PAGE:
Jesse Sage was born in 1821 to William Sage and Merial (Miriam) Watts in High Littleton, Somerset, England. He was baptised on December 23, 1823 at the church in High Littleton.
1841 Census, High Littleton, Somerset, England
He was a coal miner by trade and must have moved at some point to the county of Worchestershire/Staffordshire, as he married Mary Ann Dando in St Thomas, Dudley on 25 Jan 1846. They were both living at Holy Hall in Brierley Hill.
1851 Census, Monk Hesildon, Durham, England
Needing more men for the mine in Nanaimo, the Hudson's Bay Company (HBC) placed an advertisement in English papers to recruit miners and their families to work on Vancouver's Island. James Conner had toured the country between 1847-1853 in a stage coach advertising this. In April 1854, George Robinson held meetings in the Black Country and in a letter to the Company, dated 3 May 1854 he wrote:
"On Monday, I met the colliers at Mr. William Baker's Swan Inn, Buckpool, Nr. Brierley Hill, and found that only some four or five of the original list were then willing to go. I, however, had used precaution to prevent disappointment and sent the crier from Dudley through one or two villages in the district informing the miners of my wanting a few miners to go to America, the result was I succeeded in obtaining the number required, objecting to many who were not eligible - or who could not produce me satisfactory testimonials."
Number 4 on George Robinson's list were Jesse and Maryann Sage with daughter, Selina and son, William from Gravesyard, Staffordshire.
The barque Princess Royal slipped her moorings at 4 o'clock a.m. on 3 June 1854, under the direction of Captain David Wishart and mates Charles Gale and Mr Naunton, with John Meakin aboard! The steerage passengers came above deck to get their last glimpse of England. The ship, in charge of a pilot, was under tow until she reached the mouth of the Thames River. By next morning she was out of sight of land.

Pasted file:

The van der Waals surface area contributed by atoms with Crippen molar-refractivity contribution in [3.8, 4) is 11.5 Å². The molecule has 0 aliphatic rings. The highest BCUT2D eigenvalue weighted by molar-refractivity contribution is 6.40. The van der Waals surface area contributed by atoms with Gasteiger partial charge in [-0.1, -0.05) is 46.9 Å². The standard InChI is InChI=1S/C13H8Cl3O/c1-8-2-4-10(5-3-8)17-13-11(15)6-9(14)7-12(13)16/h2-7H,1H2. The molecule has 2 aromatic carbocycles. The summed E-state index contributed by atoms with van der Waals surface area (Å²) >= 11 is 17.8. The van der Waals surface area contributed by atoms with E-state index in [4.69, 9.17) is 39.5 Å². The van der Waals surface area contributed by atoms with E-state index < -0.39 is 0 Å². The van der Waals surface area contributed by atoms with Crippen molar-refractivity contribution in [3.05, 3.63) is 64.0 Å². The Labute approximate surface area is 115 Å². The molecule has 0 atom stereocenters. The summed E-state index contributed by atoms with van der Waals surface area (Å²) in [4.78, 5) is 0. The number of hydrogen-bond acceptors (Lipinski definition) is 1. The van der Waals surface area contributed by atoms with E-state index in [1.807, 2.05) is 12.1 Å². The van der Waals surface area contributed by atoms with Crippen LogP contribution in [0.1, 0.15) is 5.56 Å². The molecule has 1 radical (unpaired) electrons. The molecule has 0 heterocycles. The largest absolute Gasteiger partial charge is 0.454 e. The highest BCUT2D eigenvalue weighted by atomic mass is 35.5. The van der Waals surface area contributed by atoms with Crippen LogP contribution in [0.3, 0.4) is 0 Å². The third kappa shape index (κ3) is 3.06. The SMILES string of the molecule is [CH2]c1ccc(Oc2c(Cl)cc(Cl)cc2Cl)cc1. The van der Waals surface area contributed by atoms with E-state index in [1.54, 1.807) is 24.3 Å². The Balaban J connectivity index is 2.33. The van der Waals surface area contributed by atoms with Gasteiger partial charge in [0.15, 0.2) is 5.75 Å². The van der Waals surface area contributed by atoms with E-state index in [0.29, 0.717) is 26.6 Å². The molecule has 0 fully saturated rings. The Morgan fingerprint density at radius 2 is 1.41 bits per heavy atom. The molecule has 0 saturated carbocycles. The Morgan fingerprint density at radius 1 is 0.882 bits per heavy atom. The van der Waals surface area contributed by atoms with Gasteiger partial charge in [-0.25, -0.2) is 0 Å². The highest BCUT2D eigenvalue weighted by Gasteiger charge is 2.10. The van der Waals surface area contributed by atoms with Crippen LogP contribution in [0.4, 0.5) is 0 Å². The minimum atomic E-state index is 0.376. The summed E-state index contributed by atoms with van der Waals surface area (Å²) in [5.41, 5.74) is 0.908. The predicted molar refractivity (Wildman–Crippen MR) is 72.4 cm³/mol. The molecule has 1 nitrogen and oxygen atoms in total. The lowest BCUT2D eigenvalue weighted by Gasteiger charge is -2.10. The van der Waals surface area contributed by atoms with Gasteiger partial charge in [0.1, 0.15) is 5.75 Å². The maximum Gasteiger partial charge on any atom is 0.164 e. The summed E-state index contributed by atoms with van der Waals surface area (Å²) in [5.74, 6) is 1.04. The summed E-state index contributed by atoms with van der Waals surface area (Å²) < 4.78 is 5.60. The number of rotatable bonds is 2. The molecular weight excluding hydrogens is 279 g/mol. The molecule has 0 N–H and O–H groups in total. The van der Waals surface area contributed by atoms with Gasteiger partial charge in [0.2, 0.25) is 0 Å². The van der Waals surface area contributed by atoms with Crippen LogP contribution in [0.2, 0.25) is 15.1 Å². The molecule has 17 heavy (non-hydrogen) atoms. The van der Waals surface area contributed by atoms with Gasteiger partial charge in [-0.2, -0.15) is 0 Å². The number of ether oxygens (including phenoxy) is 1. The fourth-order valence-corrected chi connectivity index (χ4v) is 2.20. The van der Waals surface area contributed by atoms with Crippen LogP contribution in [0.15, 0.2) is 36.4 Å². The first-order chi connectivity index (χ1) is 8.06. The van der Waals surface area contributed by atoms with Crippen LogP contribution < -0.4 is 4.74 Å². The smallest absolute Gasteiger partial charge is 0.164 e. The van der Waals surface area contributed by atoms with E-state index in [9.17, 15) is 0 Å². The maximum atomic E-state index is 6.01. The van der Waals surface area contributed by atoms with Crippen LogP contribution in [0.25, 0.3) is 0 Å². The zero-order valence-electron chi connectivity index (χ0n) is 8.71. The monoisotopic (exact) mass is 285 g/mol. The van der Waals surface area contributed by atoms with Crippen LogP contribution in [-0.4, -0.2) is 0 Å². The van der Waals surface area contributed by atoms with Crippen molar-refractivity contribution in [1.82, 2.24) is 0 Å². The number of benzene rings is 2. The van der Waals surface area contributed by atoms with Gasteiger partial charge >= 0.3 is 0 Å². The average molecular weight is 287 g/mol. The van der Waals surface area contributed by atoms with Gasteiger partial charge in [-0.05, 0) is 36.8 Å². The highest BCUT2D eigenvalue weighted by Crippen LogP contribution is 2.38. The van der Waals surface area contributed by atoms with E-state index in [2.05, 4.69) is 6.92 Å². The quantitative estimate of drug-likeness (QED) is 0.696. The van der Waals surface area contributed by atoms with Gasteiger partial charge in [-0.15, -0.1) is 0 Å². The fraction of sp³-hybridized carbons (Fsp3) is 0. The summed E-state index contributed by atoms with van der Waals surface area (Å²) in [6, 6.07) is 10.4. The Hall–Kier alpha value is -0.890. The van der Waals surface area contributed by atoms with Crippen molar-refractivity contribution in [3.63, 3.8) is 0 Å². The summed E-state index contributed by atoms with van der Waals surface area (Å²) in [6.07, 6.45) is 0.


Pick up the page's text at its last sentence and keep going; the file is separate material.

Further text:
The Princess Royal arrived in Esquimalt Harbour in Victoria BC after a five month journey around the bottom of Patagonia in South America. A son, George, was born in a storm off the coast of Patagonia. They were ferried from the ship by two smaller vessels, the Beaver and the Recovery, to Nanaimo, to arrive there on November 27th at 11 a.m.
As a miner, he was sent over to Newcastle Island Mine slope, which overlooked Pimbury Point, on the opposite side of Exit Channel. The Douglas Shaft opened in 1862, Jesse sent there to work, then over to No 3 for a short period as Overman.
With his son in law, Edward Walker, they contracted to remove coal pillars from the Park Head Slope in 1865, the later the Lower coal at the New castle Mine in 1868. They built wharves and a steam winch to wind the coal to the adit.
Nanaimo became a City in December in 1874 and Jesse became a Road Foreman in 1875.
During his mining career, Jesse had a leg broken in three places leaving him with a noticeable limp, which was the main reason he left coal mining.
A Janitor's position in the new Court House was offered to him. With his lame leg bothering him he accepted. As the 'Custodian', Jesse remained at the Court House for 25 years until he retired.
1881 Canadian Census, Nanaimo & Noonas Bay, Vancouver, British Columbia
The Sage residence for 32 years was one of the original HBC houses where they had lived since their arrival in 1854. A new home was built and completed on Mill Street, and in August 1886, the Sages took up residence in the new home.
1891 Canadian Census, Nanaimo, British Columbia
1901 Canadian Census, Nanaimo, British Columbia
Every Pioneer Day, November 27th, Jesse attended the services held at Pioneer Rock. As the years passed by, he saw familiar faces disappear.
On November 27th, 1910, he was confined to the bed from which he was never to leave.
At the age of 89 (2 Dec 1910), he died from pneumonia at his residence for forty years on Mill Street. Find A Grave Memorial
Princess Royal information from the volumes "From The Black Country To Nanaimo" by Peggy Nichols. Available for purchase at the Nanaimo Community Archives.
1881 Canadian census is the first one available for BC.
1891 Canadian census is in very bad shape, but Mary Ann should be there as well. She did not die until 1906 in Nanaimo.
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On 3 Jan 2019 at 19:00 GMT Wendy Jones wrote: